Parachuting Mice to Battle Invasive Snakes in Guam
60 years after they found their way to the shores of Guam, brown tree snakes have become the island's most pervasive invasive species. Now believed to number in the millions, the unwelcome serpents have decimated the region's wildlife, slithering without having to worry about any natural predator. Faced with this unchecked threat, experts have teamed up with an unlikely ally in the battle against snakes -- scores of parachuting mice laced with a lethal payload.
Authorities from the US Geological Survey believe that the snakes first arrived to Guam, a US territory in the west Pacific, hitching a ride by boat or plane during World War II. Since then, the snakes have proliferated on an unimaginable scale by feasting on the island's native bird species, and their population growth left unchecked shows no signs of slowing.
As conventional methods of controlling the snakes have done little to squelch the island's 2 million or so brown tree snakes, conservation officials have begun experimenting with a more creative approach.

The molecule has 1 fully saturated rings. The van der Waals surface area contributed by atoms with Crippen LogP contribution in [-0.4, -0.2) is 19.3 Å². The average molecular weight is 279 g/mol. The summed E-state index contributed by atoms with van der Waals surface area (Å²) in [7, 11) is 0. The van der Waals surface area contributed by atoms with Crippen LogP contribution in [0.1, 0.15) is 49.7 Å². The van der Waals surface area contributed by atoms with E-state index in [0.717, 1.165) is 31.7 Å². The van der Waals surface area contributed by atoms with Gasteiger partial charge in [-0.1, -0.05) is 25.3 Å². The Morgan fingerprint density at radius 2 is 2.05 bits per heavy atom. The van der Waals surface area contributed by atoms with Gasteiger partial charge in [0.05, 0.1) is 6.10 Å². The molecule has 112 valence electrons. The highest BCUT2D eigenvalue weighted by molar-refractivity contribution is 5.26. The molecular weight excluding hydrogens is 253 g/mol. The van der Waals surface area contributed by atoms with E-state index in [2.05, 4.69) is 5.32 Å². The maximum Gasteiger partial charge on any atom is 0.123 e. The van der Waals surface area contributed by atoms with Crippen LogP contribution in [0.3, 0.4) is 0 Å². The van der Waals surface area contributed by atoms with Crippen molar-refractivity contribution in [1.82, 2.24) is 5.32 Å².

From the BBC:
One effort has involved air-dropping mice that have been laced with poison and fitted with parachutes out of helicopters. It provides a deadly dinner for any unsuspecting snakes below.
"Right now we are using acetaminophen (paracetamol). It commonly used as a pain reliever and fever reducer in humans, but it is 100% lethal to all brown tree snakes," explains Dan Vice of the US Department of Agriculture.
If the move seems rooted in desperation, that may be because it is. In the last six decades, brown tree snakes have transformed Guam's island ecosystem, perhaps beyond repair.
"The brown tree snake has had a devastating impact. Ten out of 12 native forest bird species disappeared in 30 years," reports Cheryl Calaustro, of the Department of Agriculture. "The birds here evolved without predators. They were quite naive. And when the snake arrived on Guam it ate eggs, juveniles, adults. Whole generations disappeared."